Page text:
April 17, 2010

FDA Mismanagement of Lasers Used in LASIK Eye Surgery Described by Former Regulator

Excerpts of a letter from Morris Waxler, a former FDA regulator, to Dean Kantis show how the FDA mismanaged its approval of lasers used in LASIK eye surgery:

LASIK-induced eye injuries occur, in part, because FDA did not ensure that manufacturers have adequate design controls, fault tree analyses, and correction and prevention procedures, including, but not limited to, adverse event definitions, MDR reportable events, trend analysis, and root cause analyses. The agency also did not compare the safety and effectiveness of laser refractive correction outcomes with the safety and effectiveness of glasses and contact lenses so that consumers would have a context for comparison of risks and benefits.  The Center did not conduct a formal risk analysis, or require the manufacturers to submit a formal risk analysis, e.g. sum the error rates due to corneal refraction, topography, thickness, eye length, algorithm accuracy, and the accuracy and precision of the microkeratome. Also FDA did not require worst-case clinical trials or clinical studies representative of clinical conditions of use of LASIK devices. Instead the clinical studies, except for the Kremer studies5, were best-case studies of particular lasers with particular microkeratomes. Then these best-case results were erroneously assumed to be representative of the clinical use of the laser with any microkeratome.  Moreover, the agency decided to regulate microkeratomes as Class II devices even though microkeratomes are clearly an accessory to a Class III device, the LASIK laser.  The agency did not count patient reports of visual problems as primary safety measures, problems such as pain, glare, halo, and night driving problems, even  though reports showed consistent complaints across LASIK devices.  The agency also did not to require labeling of LASIK devices that balanced risks and benefits so that consumers would be adequately informed about the risks of LASIK. The Center did not withdraw a PMA supplement even though the laser manufacturer reported many LASIK induced injuries one month after FDA approval of the supplement.  Furthermore, the agency did not, still does not, use existing authority to reduce the number of LASIK injuries.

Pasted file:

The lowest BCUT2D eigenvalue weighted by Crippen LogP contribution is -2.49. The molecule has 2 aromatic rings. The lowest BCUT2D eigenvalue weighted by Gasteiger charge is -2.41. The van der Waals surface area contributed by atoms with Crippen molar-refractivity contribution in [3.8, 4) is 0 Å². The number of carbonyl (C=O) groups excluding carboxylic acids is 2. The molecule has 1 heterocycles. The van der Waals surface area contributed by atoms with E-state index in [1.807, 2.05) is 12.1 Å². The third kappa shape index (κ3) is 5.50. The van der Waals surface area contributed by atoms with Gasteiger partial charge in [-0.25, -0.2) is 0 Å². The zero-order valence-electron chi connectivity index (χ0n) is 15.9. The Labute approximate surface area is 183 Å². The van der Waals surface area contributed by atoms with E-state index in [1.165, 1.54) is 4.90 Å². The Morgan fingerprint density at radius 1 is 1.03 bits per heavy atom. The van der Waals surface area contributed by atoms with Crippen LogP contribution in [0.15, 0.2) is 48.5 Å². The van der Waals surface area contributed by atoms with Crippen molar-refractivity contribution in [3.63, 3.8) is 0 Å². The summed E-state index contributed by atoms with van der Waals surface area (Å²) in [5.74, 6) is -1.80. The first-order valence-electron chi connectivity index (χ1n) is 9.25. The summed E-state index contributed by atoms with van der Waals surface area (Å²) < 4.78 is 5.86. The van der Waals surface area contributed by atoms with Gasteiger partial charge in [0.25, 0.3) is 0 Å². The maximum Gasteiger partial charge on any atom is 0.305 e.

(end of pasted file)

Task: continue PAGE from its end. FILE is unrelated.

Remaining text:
Posted by Admin at April 17, 2010 02:05 PM